One of my first blogposts was on a style of print lettering, which is inspired by the architect style lettering. The philosophy of this style of lettering is that it is clear, easy to reproduce and easy to read. Some time ago I started using a stick-and-ball lettering type when helping my kids with their homework but still writing in a semi-cursive hand for regular writing. I had been using all caps mostly throughout secondary school and uni and only started writing in cursive again at work. Still I used all caps whenever writing post-its to colleagues. I love the regularity of all caps and stick-and-ball writing styles. Since trying my take on a stick-and-oval, architect inspired style, I almost always use this style when not doing some form of (faux) calligraphy.
Ever since I did that first blogpost, I wanted to expand on it a bit more and break the style down into manageable shapes and forms. So I sat down this morning and started to ‘dissect’ the letters into the basic shapes and forms with which you can build the alphabet. Now, I could describe all the letter shapes here in a painstaking, wordy and utterly befuddling manner, so I thought it best to try and capture it in image.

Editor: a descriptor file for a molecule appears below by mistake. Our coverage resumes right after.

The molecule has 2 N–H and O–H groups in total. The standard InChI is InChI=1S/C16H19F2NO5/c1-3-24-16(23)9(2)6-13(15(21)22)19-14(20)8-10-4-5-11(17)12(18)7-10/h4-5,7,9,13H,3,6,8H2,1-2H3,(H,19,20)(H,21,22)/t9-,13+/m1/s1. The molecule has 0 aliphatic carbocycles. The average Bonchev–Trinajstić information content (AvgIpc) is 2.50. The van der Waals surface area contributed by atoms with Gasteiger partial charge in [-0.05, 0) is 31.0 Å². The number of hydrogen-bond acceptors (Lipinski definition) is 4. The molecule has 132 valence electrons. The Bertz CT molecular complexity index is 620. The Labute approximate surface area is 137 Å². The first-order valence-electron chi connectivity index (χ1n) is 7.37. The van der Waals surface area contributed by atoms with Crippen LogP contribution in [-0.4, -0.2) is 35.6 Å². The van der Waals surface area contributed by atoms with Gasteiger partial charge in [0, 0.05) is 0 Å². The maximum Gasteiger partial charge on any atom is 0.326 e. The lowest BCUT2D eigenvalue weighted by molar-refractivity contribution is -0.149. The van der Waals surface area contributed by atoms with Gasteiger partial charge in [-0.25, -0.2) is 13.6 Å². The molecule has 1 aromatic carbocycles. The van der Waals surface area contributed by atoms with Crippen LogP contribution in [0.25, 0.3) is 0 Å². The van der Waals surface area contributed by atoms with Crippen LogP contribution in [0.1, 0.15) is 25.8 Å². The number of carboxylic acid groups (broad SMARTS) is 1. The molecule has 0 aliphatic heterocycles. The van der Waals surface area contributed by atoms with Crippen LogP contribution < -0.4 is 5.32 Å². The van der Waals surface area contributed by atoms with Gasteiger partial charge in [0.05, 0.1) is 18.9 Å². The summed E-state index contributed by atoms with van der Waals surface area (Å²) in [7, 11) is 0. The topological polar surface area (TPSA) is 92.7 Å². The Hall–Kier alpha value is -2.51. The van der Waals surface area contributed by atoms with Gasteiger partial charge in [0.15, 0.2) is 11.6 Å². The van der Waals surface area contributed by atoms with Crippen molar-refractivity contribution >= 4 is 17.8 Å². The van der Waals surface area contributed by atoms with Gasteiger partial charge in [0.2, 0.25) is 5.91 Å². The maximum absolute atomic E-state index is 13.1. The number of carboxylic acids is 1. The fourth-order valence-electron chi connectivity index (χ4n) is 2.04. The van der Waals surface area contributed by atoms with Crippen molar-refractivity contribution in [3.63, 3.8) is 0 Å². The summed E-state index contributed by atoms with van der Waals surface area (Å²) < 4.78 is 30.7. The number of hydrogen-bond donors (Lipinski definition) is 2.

Above is the lower case alphabet, broken down in 18 basic shapes with which you can ‘build’ all the letters in the alphabet. To make it an easy visual, I have made sums of shapes to show the letters as the sums are added up. The angled guide lines on these calligraphy practice sheets are at 56º to the x-line. You can see I loosely follow those, but since it is handwriting, not a computer font, deviations and personal quirky handwriting attributions are allowed, as far as I am concerned. The same goes for you if you want to practice this style. Do not force your personal letter shape into the exact same shapes, but follow the general direction of the shapes and forms to acquire your personal style of this type.
And of course the basic upper case shapes, which I broke down into 22 shapes. For the upper case letters I also made sums to arrive at the letters. If all 22 are really necessary is debatable, but I wanted to keep the sums per letter manageable for you as well as myself.
Let me know if this was helpful and if you would like to see more handwriting styles explained. I very much enjoyed doing this post and am also thinking of doing something downloadable in the future. Would you be interested in that? I would love to know!
Tools used in this post:
- Paper & Ink Arts guide line practice sheets
- Esterbrook “J” with a 9556 firm fine nib
- J. Herbin Cacao du Brésil ink
Of course, any paper and writing instrument will do to practice.
Thank you as ever for reading and until the next post!